posted by stormyteal at 7:25 PM on December 27, 2018 [3 favorites]

It sounds like Sid is a homeless pet, rather than a feral cat. Bring her inside, see if she and Gutenburg can adjust to each other, and go from there.
posted by bile and syntax at 9:33 AM on December 28, 2018 [1 favorite]

Response by poster: Metafilter, I adopted her.

Thank you, everyone, for reminding me that life isn’t lived in absolutes. I brought Sid down to London today and she is currently curled up in the spare bedroom, purring like a train and drooling all over herself. Gutenberg is outraged about the presence of a closed bedroom door - but doesn’t seem to have clocked the other cat yet.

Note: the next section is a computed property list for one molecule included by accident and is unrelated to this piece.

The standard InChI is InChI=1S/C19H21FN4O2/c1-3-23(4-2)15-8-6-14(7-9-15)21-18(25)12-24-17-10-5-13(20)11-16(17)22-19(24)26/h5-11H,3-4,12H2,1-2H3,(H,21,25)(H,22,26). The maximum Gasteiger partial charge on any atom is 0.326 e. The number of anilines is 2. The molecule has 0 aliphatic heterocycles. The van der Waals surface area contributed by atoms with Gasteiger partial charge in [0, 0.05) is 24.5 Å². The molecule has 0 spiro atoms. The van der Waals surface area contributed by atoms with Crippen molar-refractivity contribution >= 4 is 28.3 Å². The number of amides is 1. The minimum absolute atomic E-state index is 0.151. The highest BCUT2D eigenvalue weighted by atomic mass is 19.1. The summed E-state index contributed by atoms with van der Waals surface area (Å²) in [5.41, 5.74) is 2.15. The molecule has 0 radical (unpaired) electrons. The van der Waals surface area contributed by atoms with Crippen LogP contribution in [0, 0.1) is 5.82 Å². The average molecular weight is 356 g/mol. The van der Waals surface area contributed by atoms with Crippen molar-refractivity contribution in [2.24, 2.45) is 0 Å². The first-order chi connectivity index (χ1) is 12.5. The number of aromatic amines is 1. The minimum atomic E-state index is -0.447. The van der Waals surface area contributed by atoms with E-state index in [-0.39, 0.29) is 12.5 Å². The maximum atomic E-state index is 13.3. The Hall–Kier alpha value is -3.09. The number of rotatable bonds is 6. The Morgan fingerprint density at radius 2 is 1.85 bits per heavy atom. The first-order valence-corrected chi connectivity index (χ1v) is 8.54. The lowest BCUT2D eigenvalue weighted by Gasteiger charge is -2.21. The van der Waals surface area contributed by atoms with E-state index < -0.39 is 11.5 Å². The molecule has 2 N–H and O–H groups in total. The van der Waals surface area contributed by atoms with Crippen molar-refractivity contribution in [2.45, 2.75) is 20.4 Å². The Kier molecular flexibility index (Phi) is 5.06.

If London doesn’t suit her, or she doesn’t suit Gutenberg, then we’ll roll with it, and I feel better prepared for that now.

Thanks to everyone who told me what I wanted to hear (ya bunch of softies!) and especially everyone who told me something I hadn’t thought of. You’re the best.
posted by citands at 12:12 PM on December 29, 2018 [11 favorites]

Yay Sid! If you haven't already,8
I would also take her to a vet to get her shots and get checked out for FIV/FIP/ringworm/etc. before she and your other kitty are regularly sneezing on each other.
posted by nicebookrack at 10:18 PM on December 31, 2018

« Older Help Instagram Gurus.   |   Can we drink the bubbly from last NYE? Newer »
This thread is closed to new comments.